The fiscal cliff is scary, because an abrupt one-off change in fiscal posture is a dumb way to do something that needs doing. But still, it needs doing. If a temporary economic slowdown is the price we pay for that, too bad. We’ll still be in better shape for taking the hit.

The monetary neutron bomb is worse. We’re still building it. No one’s talking about it. And the amounts are colossal.

11 comments on “The Fed’s Nuclear Balance Sheet. Stand Back: This Baby’s Going to Explode
  1. Eric Peterson says:

    The Fed is following the Japan model, more bail-outs and do nothing about Derivatives, which a FDR commission durning his first term tried to get him to outlaw DERIVATIVES for over 6 yrs, finally he OUTLAW-ed them and made it a FELONY to trade one tiny piece of gold-plated sheet.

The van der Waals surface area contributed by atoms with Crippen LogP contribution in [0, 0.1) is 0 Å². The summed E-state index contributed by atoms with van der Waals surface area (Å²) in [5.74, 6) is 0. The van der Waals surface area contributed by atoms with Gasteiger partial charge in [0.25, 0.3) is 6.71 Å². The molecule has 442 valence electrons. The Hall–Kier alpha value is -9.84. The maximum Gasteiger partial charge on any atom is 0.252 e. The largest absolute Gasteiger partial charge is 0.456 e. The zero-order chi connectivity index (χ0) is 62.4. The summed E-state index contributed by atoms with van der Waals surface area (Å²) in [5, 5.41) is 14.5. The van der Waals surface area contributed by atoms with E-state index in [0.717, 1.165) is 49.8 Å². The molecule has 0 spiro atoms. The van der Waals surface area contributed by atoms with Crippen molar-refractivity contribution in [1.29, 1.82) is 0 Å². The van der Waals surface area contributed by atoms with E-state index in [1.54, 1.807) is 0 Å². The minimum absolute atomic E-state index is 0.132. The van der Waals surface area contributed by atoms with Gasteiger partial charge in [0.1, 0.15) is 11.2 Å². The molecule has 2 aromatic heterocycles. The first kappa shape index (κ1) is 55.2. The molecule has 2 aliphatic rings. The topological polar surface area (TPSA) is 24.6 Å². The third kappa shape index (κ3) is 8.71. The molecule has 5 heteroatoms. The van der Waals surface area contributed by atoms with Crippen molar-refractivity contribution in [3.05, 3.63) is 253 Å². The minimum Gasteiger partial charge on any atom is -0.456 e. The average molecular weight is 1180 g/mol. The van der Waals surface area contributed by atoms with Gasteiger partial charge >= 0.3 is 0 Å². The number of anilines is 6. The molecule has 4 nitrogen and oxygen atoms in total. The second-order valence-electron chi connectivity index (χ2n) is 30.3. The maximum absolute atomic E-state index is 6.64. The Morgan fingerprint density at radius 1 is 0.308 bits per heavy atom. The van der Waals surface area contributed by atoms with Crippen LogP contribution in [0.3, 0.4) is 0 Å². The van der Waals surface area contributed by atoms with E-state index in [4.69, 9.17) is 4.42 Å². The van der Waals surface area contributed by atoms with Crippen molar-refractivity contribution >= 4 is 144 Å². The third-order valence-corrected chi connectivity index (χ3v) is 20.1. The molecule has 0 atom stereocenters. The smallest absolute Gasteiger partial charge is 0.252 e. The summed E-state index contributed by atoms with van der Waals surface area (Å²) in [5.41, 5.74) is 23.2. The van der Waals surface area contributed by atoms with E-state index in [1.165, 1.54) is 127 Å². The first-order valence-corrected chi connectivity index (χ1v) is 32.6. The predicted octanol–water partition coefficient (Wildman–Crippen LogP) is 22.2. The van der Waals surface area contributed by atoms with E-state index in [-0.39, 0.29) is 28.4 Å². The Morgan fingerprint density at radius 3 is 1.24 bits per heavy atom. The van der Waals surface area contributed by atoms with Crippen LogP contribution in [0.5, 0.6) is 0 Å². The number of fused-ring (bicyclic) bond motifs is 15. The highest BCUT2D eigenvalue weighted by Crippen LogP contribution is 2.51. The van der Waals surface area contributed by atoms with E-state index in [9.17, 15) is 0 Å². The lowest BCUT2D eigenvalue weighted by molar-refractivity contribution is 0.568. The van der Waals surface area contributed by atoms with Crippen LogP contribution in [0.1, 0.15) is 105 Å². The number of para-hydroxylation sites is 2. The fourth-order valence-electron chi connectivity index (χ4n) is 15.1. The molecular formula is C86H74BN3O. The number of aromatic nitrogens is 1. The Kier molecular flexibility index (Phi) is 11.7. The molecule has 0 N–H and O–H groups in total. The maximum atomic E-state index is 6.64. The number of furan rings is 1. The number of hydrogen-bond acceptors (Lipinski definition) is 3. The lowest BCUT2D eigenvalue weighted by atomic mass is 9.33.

There will never be any real recovery till the FRAUD is ended and investments in real manufacturing and construction takes the place of the RAMBLING-GAMBLING paper-chasers trading via DERIVATIVES or put in other words JUNK BONDS, gold plated shit if you were unable to read between the above sheet.

  2. Flopot says:

    Thank goodness for the trillions of dollars drugs trade 😉

  3. Vonda Bra says:

    Fact or Myth?
    Question everything !!!

  4. Danny Cunnington says:

    The so called fiscal cliff is just theatre and a tweak to the looting plan. They are just beating more out of Main Street. The amount they will raise through these measures are a fraction of the “thin air” money the banksters get on an on-going basis.

    It’s a ponzi sceme which is going to collapse. You could treble the measures in the Fiscal cliff and it would still collapse. It’s been flatlining since 2009 and brain death set in a while back.

    It’s like a bunch of medics surrounding a patient on a table with all sorts of bleeping machines and various drip feeds all pretending the patient isn’t really a corpse. They are hoping the public don’t find out that the reason for the surgical masks isn’t to prevent infection but an attempt to filter out the stench of advanced decomposition that they are starting to gag on.

  5. Hapa says:

    Good article.